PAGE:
If I don’t want to relocate, he’s probably going to be my next boss. The only role in this facility I see that would fit my skills and inclinations reports to him.  And beyond merely his style, he is evidently not interested in responding to my concerns.

Success! Maybe

September 28th, 2009

Today I tried running my latest version of the on-time delivery tracker at the site with the highest volume. It didn’t exactly work because the latest version of the upgrade was not ready for roll-out; it was work in process. Even if I had thought it was finished there would have been glitches, so not even thinking of it as finished there were enough problems I never got through a complete and fair test.

My brother helped me identify that my biggest obstacle here is probably the network performance, which my personal experience on-site confirms is very poor. I suppose when one takes an industrial manufacturing facility and converts it into the business hub a certain lack of information infrastructure may become evident.

My hunch is that the solution (operating the analysis on the local sytem, without handling files from the network) will adequately address the problem. Since my boss clearly does not want me to spend more time on this project, a successful outcome of this test will result in him saying “Okay, whatever you tested, let that be the working system and let’s move on.” I cringe in anticipation. Please refer back to remarks about this not being a finished version. It is painful trying to do maintenance on a system that was never actually set up to keep running.

Another thing I did today was haul out more than a week’s worth of data from the version running at my own site, and send out my reminder to everyone who was supposed to check over it and fill in the gaps. Nobody here really uses the data from this analysis; we package it up and send it off like we are supposed to, but we don’t try to do anything with it. So what outcome of this stop/go analysis will I consider a success? I ought to be clear on my bias before performing the test, don’t you think?

Slacking in the face of overload

September 25th, 2009

Toay I took a half day off work. It was secheduled in advance because I have trouble using my vacation if I don’t schedule it in advance, which they have been asking us to do.

Next week I have to give a stop/go recommendation to my boss on one of my biggest projects, the analysis of our late orders. The project pretty much fell apart at the end of June with unexpected problems in the implementation and it has been on the rocks ever since. I have been avoiding it, really, because I don’t know how to fix the problems. It sounds like my boss has already decided to axe it which makes me want to save it.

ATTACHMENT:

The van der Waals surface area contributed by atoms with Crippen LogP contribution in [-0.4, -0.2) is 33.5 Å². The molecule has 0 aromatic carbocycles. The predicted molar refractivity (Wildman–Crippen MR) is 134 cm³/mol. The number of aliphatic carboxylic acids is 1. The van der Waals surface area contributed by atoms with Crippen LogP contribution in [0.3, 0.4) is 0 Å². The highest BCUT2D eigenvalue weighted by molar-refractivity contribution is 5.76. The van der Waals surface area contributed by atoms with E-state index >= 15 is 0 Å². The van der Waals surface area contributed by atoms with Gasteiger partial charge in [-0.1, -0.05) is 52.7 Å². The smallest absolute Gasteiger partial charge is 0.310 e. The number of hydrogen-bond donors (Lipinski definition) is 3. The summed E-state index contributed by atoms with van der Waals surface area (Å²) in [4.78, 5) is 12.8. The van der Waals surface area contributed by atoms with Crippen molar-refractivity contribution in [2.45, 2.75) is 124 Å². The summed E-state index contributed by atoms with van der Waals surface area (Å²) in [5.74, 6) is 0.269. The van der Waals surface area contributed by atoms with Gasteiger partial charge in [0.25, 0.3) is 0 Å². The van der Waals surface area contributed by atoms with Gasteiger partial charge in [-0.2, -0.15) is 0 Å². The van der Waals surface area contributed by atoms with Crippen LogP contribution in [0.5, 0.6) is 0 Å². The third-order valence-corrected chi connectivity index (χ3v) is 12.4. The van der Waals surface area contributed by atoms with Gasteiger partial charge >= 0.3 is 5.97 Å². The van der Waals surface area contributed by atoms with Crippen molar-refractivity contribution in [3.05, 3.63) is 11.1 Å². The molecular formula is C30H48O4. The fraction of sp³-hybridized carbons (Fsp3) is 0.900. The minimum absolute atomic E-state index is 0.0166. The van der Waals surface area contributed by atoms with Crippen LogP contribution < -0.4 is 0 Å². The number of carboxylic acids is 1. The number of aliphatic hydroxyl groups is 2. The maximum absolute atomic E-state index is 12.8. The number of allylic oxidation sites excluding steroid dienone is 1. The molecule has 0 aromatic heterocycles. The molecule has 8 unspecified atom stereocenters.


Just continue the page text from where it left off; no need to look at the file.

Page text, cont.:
Of course it sounds like my boss has already decided to give me a number of new projects. In about two weeks I am scheduled to fly out there and meet my new work. I’m excited because I like new problems that I think I can solve in new ways. But I am worrying that my late October experience will be trying to keep four or more big projects going at once.

No word yet on whether my CPIM training will be approved.  This would take a half a day per week of my work time and also some of my own time as well. CPIM certification would allow me to move into planning and scheduling (something with more tangible effect on production facility) and may form a bridge into more technical database work.

Far From Home

September 24th, 2009

Today my boss asked me again if I would be willing to relocate. It was funny timing. On the one hand it was obvious; I had told him before that one of the reasons I was not willing to move was the care I was giving my grandfather, who recently died.

But that didn’t seem to be why he mentioned it. He brought up the possibility of relocating after he outlined a number of projects he wanted me to be involved in, and for every one I can recall it would be beneficial for me to there, several states away, rather than here. Further, all the projects would have very minimal impact here–at the site I am supposedly assigned to.

If you look at my job title it says something about orders. I was supposed to be a liason for the central order managament functions, helping drive more customer awareness and order fulfillment sensitivity. I’ve always preferred back-room database development to front line people manipulation so how much my work has been defined by what the description suggests has always been murky. But in the course of changes we have begun a plan to send products from the factory to the central distribution warehouse, rather than shipping from this site to the customer, and that further undermines what role someone with my title would have here.

My boss said we had to consider my future development and further roles I could take with the company. But I already told him how I wanted to be developed and what future role I was looking at.

I hedged. I told him I would seriously consider it and let him know if my mind changed. It’s not fair to ask me at work, because when I am at work all I think about is work; and as concerns work, I would prefer to be there than here. But the sharp division between my work and the rest of my life is something I would like to erode. As far as I can see, I would have to leave my family to pursue my work–a devil’s bargain.